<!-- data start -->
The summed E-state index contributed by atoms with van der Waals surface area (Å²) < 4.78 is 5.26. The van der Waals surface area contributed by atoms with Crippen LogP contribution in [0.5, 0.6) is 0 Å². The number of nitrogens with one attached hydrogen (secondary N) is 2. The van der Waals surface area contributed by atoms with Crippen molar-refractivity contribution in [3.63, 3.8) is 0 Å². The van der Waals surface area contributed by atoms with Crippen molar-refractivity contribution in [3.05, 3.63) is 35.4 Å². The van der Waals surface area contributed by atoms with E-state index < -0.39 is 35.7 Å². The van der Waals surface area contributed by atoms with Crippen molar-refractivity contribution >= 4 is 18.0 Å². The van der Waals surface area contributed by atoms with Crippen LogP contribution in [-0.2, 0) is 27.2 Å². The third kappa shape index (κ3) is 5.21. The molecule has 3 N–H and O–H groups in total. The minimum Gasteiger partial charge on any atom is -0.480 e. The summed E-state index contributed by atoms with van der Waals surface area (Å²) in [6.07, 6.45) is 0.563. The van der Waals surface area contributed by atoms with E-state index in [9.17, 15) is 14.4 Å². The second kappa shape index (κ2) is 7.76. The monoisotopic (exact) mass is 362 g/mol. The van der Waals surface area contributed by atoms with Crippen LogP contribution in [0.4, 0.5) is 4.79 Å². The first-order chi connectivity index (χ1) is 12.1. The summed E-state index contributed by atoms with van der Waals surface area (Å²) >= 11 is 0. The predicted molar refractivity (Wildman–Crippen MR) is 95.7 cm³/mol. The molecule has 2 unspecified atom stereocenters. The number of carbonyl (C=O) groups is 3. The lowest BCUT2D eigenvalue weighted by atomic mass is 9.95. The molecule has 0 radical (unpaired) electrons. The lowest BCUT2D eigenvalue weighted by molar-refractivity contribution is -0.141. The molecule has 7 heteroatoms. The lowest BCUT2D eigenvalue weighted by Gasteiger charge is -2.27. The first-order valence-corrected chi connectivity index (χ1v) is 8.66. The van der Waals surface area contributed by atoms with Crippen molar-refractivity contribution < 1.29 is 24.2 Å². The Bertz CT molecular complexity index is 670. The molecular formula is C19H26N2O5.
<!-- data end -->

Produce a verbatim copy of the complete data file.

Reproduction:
The summed E-state index contributed by atoms with van der Waals surface area (Å²) < 4.78 is 5.26. The van der Waals surface area contributed by atoms with Crippen LogP contribution in [0.5, 0.6) is 0 Å². The number of nitrogens with one attached hydrogen (secondary N) is 2. The van der Waals surface area contributed by atoms with Crippen molar-refractivity contribution in [3.63, 3.8) is 0 Å². The van der Waals surface area contributed by atoms with Crippen molar-refractivity contribution in [3.05, 3.63) is 35.4 Å². The van der Waals surface area contributed by atoms with E-state index < -0.39 is 35.7 Å². The van der Waals surface area contributed by atoms with Crippen molar-refractivity contribution >= 4 is 18.0 Å². The van der Waals surface area contributed by atoms with Crippen LogP contribution in [-0.2, 0) is 27.2 Å². The third kappa shape index (κ3) is 5.21. The molecule has 3 N–H and O–H groups in total. The minimum Gasteiger partial charge on any atom is -0.480 e. The summed E-state index contributed by atoms with van der Waals surface area (Å²) in [6.07, 6.45) is 0.563. The van der Waals surface area contributed by atoms with E-state index in [9.17, 15) is 14.4 Å². The second kappa shape index (κ2) is 7.76. The monoisotopic (exact) mass is 362 g/mol. The van der Waals surface area contributed by atoms with Crippen LogP contribution in [0.4, 0.5) is 4.79 Å². The first-order chi connectivity index (χ1) is 12.1. The summed E-state index contributed by atoms with van der Waals surface area (Å²) >= 11 is 0. The predicted molar refractivity (Wildman–Crippen MR) is 95.7 cm³/mol. The molecule has 2 unspecified atom stereocenters. The number of carbonyl (C=O) groups is 3. The lowest BCUT2D eigenvalue weighted by atomic mass is 9.95. The molecule has 0 radical (unpaired) electrons. The lowest BCUT2D eigenvalue weighted by molar-refractivity contribution is -0.141. The molecule has 7 heteroatoms. The lowest BCUT2D eigenvalue weighted by Gasteiger charge is -2.27. The first-order valence-corrected chi connectivity index (χ1v) is 8.66. The van der Waals surface area contributed by atoms with Crippen molar-refractivity contribution < 1.29 is 24.2 Å². The Bertz CT molecular complexity index is 670. The molecular formula is C19H26N2O5.